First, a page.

Still my spirits are buoyed from our brief conversation and when I receive an invitation from a group of former students to join them in a group chat on Zoom, I’m sad to have to decline as I’m still trying to make up for time lost. Instead they send me a silly video message causing me to burst out laughing and almost choke on my soup. It’s the first time I’ve really laughed in a while.

Week 17

Fast forward a couple of weeks and normal, as I used to know it, has been put on a prolonged pause. Where I used to spend about two-thirds of my day in mostly pleasant, yet at times contentious, companionship with a steadily rotating group of about 28 teenagers, I now spend about 9 hours per day sitting at my dining table staring at a screen. Suffice it to say that my hatred of all screens has intensified. I’ve given up over enthusiastically video calling my friends and now only reserve that particular delight for my close relatives.

Some days, I wake up full of energy and manage to shower, dress and get out the door in time for a morning walk before my first lesson. Others, I feel like I’m schlepping myself around and struggle to get through my to-do list. A couple of days ago, our prime minister announced that secondary schools will remain closed until June 1st and even as an introvert, the prospect of another 5 or so weeks of lockdown is, at times, almost too much to bear.

This morning I walk downstairs to check the mailbox and find a small brown package addressed to me. Struggling to try and remember if I’d ordered anything, I open it to find a copy of The Guts by Roddy Doyle. The inscription reads “Hi Debbie, this is not as good as the other three… but hey, the story continues…”. It’s a book from a colleague that we had talked about on a recent work trip and I’m moved to unexpected tears by the kindness of the gesture.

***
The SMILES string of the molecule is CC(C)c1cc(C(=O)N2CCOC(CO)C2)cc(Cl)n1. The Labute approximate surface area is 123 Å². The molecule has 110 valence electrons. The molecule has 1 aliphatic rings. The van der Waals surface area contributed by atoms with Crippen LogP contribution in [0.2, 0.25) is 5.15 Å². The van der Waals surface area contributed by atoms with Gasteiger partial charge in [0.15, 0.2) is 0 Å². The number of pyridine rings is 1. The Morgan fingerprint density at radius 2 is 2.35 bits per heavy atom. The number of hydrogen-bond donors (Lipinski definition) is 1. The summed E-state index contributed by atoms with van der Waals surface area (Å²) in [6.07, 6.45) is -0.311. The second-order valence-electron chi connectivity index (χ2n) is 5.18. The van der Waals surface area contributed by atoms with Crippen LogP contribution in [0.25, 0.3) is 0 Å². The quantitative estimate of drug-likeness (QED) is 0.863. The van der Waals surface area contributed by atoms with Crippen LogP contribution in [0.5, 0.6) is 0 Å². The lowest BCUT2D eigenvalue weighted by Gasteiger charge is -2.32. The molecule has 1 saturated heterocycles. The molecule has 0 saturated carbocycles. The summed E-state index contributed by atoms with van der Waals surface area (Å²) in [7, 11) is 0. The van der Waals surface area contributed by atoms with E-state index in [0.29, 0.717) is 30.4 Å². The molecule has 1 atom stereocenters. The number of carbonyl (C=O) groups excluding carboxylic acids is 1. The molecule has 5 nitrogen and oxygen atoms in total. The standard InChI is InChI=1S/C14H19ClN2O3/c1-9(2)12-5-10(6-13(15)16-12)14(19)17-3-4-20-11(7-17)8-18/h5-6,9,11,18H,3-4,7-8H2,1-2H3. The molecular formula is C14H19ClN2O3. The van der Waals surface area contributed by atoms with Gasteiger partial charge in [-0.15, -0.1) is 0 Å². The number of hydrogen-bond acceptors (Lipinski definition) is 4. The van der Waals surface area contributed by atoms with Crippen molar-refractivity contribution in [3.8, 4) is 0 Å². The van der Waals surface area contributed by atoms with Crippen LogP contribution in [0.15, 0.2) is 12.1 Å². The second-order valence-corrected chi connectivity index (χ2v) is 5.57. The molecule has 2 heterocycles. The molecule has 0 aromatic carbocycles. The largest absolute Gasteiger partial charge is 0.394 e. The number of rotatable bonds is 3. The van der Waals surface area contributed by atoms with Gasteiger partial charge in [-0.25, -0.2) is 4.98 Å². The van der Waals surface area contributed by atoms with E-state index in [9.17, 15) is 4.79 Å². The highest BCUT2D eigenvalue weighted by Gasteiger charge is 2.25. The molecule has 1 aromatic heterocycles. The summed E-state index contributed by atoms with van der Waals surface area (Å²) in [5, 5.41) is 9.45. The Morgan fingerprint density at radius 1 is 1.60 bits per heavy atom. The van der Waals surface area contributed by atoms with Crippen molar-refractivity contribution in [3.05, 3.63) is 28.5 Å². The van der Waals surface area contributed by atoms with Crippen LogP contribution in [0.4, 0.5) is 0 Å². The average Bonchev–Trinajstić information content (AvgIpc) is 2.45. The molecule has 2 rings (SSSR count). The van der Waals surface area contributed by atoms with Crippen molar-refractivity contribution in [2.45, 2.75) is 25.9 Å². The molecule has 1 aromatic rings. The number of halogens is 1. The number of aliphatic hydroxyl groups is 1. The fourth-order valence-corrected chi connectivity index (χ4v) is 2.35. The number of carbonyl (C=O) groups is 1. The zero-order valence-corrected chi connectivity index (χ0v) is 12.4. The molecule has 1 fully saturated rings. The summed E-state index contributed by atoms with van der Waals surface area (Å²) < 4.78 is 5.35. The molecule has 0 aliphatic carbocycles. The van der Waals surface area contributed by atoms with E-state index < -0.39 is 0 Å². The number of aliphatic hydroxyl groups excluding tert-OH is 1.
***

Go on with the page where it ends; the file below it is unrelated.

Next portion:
I’m also reminded that unlike so many others I still have a job and colleagues to go back to when all of this is over. I’m also fortunate enough to be sheltering-in-place in a 75 m2 apartment in Amsterdam with not one, but two, balconies. And sure, my Dad was gravely ill and for a while it was truly terrifying. But he survived when, as of today, 211,000 others did not. In short, I’m trying to remind myself, as clichéd as it sounds, to count my many blessings and failing that, I watch old episodes of Gilmore Girls on Netflix. There really is nothing quite like a visit to the fictional town of Stars Hollow, where the inhabitants are all a bit touched and people live to a ripe old age, to take your mind off your rapidly expanding workload and help you forget about the pandemic taking place just outside your third-storey window.

Debbie 01
The desk
Debbie 02

The pictures were provided by Debbie.